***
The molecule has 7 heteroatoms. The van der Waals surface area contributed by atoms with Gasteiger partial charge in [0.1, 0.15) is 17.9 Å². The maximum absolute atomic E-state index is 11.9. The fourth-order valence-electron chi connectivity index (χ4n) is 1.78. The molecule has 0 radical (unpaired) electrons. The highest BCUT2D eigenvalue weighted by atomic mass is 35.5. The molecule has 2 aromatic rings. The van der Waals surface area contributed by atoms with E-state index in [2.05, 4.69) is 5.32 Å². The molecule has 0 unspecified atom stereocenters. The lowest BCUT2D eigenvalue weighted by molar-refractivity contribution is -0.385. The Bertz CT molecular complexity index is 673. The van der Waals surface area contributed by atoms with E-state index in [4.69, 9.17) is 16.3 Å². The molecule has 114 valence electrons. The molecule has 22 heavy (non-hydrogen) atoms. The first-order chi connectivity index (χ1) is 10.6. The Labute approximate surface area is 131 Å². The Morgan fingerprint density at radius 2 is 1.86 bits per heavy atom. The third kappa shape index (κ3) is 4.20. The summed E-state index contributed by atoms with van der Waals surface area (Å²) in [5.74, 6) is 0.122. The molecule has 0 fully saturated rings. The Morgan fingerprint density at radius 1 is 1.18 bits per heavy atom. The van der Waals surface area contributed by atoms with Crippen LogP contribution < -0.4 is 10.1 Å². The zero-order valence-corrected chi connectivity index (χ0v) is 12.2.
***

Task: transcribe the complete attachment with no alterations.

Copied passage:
The molecule has 7 heteroatoms. The van der Waals surface area contributed by atoms with Gasteiger partial charge in [0.1, 0.15) is 17.9 Å². The maximum absolute atomic E-state index is 11.9. The fourth-order valence-electron chi connectivity index (χ4n) is 1.78. The molecule has 0 radical (unpaired) electrons. The highest BCUT2D eigenvalue weighted by atomic mass is 35.5. The molecule has 2 aromatic rings. The van der Waals surface area contributed by atoms with E-state index in [2.05, 4.69) is 5.32 Å². The molecule has 0 unspecified atom stereocenters. The lowest BCUT2D eigenvalue weighted by molar-refractivity contribution is -0.385. The Bertz CT molecular complexity index is 673. The van der Waals surface area contributed by atoms with E-state index in [4.69, 9.17) is 16.3 Å². The molecule has 114 valence electrons. The molecule has 22 heavy (non-hydrogen) atoms. The first-order chi connectivity index (χ1) is 10.6. The Labute approximate surface area is 131 Å². The Morgan fingerprint density at radius 2 is 1.86 bits per heavy atom. The third kappa shape index (κ3) is 4.20. The summed E-state index contributed by atoms with van der Waals surface area (Å²) in [5.74, 6) is 0.122. The molecule has 0 fully saturated rings. The Morgan fingerprint density at radius 1 is 1.18 bits per heavy atom. The van der Waals surface area contributed by atoms with Crippen LogP contribution < -0.4 is 10.1 Å². The zero-order valence-corrected chi connectivity index (χ0v) is 12.2.